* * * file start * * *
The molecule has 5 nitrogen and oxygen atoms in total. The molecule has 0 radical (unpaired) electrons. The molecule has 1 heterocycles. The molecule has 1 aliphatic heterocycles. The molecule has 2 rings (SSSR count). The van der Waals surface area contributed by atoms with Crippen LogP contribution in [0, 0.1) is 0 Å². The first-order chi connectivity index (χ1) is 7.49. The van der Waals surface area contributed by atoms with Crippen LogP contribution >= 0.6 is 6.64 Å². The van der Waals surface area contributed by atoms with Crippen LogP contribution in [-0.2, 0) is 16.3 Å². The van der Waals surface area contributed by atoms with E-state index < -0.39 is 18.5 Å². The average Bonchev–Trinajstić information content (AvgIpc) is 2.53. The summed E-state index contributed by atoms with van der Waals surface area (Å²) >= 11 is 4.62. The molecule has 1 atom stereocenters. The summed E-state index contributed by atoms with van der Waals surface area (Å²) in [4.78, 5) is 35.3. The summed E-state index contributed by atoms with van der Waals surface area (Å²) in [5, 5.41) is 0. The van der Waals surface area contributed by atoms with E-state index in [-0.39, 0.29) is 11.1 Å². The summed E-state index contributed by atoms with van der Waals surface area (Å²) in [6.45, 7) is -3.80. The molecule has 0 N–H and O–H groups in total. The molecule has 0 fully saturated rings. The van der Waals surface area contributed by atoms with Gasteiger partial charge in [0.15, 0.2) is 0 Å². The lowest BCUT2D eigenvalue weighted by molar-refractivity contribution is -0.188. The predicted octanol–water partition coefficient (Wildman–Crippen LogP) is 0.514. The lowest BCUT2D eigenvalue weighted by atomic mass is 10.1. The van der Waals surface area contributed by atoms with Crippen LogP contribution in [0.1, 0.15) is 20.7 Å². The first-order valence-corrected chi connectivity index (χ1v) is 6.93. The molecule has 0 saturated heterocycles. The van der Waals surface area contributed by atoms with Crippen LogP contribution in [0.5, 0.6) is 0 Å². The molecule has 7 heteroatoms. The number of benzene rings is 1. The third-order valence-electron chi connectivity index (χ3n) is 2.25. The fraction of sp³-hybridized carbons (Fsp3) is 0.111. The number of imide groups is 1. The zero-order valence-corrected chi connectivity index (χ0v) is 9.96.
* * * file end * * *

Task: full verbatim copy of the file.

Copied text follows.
The molecule has 5 nitrogen and oxygen atoms in total. The molecule has 0 radical (unpaired) electrons. The molecule has 1 heterocycles. The molecule has 1 aliphatic heterocycles. The molecule has 2 rings (SSSR count). The van der Waals surface area contributed by atoms with Crippen LogP contribution in [0, 0.1) is 0 Å². The first-order chi connectivity index (χ1) is 7.49. The van der Waals surface area contributed by atoms with Crippen LogP contribution >= 0.6 is 6.64 Å². The van der Waals surface area contributed by atoms with Crippen LogP contribution in [-0.2, 0) is 16.3 Å². The van der Waals surface area contributed by atoms with E-state index < -0.39 is 18.5 Å². The average Bonchev–Trinajstić information content (AvgIpc) is 2.53. The summed E-state index contributed by atoms with van der Waals surface area (Å²) >= 11 is 4.62. The molecule has 1 atom stereocenters. The summed E-state index contributed by atoms with van der Waals surface area (Å²) in [4.78, 5) is 35.3. The summed E-state index contributed by atoms with van der Waals surface area (Å²) in [5, 5.41) is 0. The van der Waals surface area contributed by atoms with E-state index in [-0.39, 0.29) is 11.1 Å². The summed E-state index contributed by atoms with van der Waals surface area (Å²) in [6.45, 7) is -3.80. The molecule has 0 N–H and O–H groups in total. The molecule has 0 fully saturated rings. The van der Waals surface area contributed by atoms with Gasteiger partial charge in [0.15, 0.2) is 0 Å². The lowest BCUT2D eigenvalue weighted by molar-refractivity contribution is -0.188. The predicted octanol–water partition coefficient (Wildman–Crippen LogP) is 0.514. The lowest BCUT2D eigenvalue weighted by atomic mass is 10.1. The van der Waals surface area contributed by atoms with Crippen LogP contribution in [0.1, 0.15) is 20.7 Å². The first-order valence-corrected chi connectivity index (χ1v) is 6.93. The molecule has 0 saturated heterocycles. The van der Waals surface area contributed by atoms with Crippen LogP contribution in [0.5, 0.6) is 0 Å². The molecule has 7 heteroatoms. The number of benzene rings is 1. The third-order valence-electron chi connectivity index (χ3n) is 2.25. The fraction of sp³-hybridized carbons (Fsp3) is 0.111. The number of imide groups is 1. The zero-order valence-corrected chi connectivity index (χ0v) is 9.96.